Wednesday, March 11, 2015

My Painting Process: A Digital Painting and Photo Manipulation Tutorial

This digital painting and photo manipulation tutorial is a glimpse into my creation process when coming up with my surreal medieval fantasy portraits.


Although I do use a lot of my own photography, this painting was based on a photo provided by model and photographer Lora Palmer (LonelyPierot) 


After resizing the photo to 9000 x 6000 resolution, I start off in Corel Painter 2015 by blocking in and smearing the background and parts of her face with the "Real Clumpy Broad Bristle" brush.

Most of the painting is actually done with this brush, with only parts of it done with "Smeary Round" and "Glazing Round" brushes.

Although Painter has hundreds of brushes, I find it more effective to only use a few.

The drawing tablet I use is a Wacom Intuos Pro.


Next I add in some detail to the necklace and eyes.


Using the "Smeary Round" brush, I begin to add in strands of hair. I pretty much only use this brush for hair.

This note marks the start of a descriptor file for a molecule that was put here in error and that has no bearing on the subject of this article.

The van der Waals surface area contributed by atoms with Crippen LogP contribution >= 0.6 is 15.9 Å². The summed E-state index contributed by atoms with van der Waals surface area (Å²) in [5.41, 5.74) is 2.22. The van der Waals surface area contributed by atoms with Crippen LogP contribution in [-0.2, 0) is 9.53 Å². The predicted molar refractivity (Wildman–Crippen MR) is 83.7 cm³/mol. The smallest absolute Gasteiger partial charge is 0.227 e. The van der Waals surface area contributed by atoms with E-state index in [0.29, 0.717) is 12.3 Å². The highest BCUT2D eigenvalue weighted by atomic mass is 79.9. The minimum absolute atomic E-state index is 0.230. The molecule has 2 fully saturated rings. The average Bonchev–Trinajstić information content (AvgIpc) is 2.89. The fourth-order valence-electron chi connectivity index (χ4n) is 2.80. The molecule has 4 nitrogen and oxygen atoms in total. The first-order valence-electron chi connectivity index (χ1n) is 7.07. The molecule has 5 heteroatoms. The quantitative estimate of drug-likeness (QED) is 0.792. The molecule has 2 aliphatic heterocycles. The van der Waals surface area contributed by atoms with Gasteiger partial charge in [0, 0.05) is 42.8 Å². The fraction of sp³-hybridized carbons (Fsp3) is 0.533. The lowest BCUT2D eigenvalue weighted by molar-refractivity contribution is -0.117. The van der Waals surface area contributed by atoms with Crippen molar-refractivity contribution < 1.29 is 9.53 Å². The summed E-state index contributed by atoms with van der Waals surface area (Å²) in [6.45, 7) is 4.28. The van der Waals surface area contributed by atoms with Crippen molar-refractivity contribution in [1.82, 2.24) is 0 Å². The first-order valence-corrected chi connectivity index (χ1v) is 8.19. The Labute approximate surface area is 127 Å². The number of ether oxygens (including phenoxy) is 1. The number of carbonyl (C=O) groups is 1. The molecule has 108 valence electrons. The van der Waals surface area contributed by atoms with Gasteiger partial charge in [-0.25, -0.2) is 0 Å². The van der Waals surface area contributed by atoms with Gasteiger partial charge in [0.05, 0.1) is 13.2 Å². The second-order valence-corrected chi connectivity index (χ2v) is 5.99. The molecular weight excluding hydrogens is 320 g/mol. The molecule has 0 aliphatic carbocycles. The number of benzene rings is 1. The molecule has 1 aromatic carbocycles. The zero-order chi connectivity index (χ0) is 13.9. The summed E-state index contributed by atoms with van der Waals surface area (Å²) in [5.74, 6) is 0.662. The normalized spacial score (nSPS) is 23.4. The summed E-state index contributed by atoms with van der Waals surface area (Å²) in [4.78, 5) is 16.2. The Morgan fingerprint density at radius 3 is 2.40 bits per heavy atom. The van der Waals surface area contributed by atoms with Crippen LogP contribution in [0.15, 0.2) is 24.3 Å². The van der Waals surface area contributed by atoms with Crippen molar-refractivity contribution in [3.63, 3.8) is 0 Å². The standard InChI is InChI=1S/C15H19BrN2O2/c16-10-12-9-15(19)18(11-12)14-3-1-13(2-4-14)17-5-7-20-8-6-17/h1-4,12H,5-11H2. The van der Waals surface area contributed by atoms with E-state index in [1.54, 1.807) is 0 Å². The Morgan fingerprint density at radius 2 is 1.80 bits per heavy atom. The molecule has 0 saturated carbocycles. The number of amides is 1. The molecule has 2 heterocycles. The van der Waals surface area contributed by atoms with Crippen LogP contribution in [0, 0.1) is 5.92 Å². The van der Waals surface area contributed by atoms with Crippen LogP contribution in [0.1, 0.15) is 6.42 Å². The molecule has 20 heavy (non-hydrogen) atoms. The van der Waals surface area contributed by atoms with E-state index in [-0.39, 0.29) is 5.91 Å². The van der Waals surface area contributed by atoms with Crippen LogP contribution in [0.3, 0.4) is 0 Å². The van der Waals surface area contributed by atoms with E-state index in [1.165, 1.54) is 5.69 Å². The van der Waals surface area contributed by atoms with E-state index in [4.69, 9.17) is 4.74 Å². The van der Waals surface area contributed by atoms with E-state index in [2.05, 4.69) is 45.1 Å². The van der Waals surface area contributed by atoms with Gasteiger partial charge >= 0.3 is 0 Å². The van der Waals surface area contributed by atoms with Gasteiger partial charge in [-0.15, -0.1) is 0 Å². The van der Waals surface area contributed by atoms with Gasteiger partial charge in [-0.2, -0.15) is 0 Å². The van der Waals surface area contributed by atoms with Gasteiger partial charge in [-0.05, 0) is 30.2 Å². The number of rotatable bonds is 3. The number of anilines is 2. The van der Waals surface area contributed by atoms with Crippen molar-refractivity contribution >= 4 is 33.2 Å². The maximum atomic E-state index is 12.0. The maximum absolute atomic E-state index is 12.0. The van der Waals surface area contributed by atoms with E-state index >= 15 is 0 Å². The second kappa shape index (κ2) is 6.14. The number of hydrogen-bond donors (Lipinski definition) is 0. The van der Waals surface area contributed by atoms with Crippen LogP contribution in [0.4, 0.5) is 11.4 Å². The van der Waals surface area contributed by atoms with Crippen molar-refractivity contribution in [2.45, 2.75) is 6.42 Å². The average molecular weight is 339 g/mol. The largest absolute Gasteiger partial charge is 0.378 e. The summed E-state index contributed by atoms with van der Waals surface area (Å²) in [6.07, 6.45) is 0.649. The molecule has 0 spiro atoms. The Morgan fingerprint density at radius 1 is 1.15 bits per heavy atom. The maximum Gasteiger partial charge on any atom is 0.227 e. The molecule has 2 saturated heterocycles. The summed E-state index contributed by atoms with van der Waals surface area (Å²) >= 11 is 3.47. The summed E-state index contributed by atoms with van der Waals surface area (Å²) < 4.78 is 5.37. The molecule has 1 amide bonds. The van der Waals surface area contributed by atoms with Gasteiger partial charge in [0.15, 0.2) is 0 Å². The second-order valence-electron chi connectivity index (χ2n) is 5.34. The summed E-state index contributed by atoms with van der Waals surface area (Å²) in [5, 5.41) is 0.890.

For painting hair I will usually paint many layers, adjusting the opacity of each of them differently to give dimension and variety.


Next I add in her armor.


Then a sword, and more detail to the shoulder guards. 


This is when I start messing around with the lighting. I add many layers of both black and white, turning the opacity in each of the lighting layers to almost zero. This adds a realistic softness to everything around the face, allowing the viewer's eye to be drawn to the crisper details of the face itself.


I add in red war paint using multiple multiply layers, again adjusting the opacity for each of the layers.


I then scratch away some of the color in a mask layer, and add some white and black detail over the red.


I flip the painting horizontally to look for flaws, and end up liking it better flipped.

(When I was a traditional oil painter, I would often try and pick out flaws in a similar way by looking at my paintings through a mirror.) 


I add in highlights in the hair, again in many layers.


And then more darker strands.


I make the hair thicker, and fuller.


More detail to the hair.


After I'm pretty much happy with the final product, I open it up in Photoshop CS6 to tweak the lighting. Overall I find Photoshop easier and more efficient for this.



And there you have it, my digital painting and photo manipulation process. To see more of my artwork, check out my website: www.justingedak.com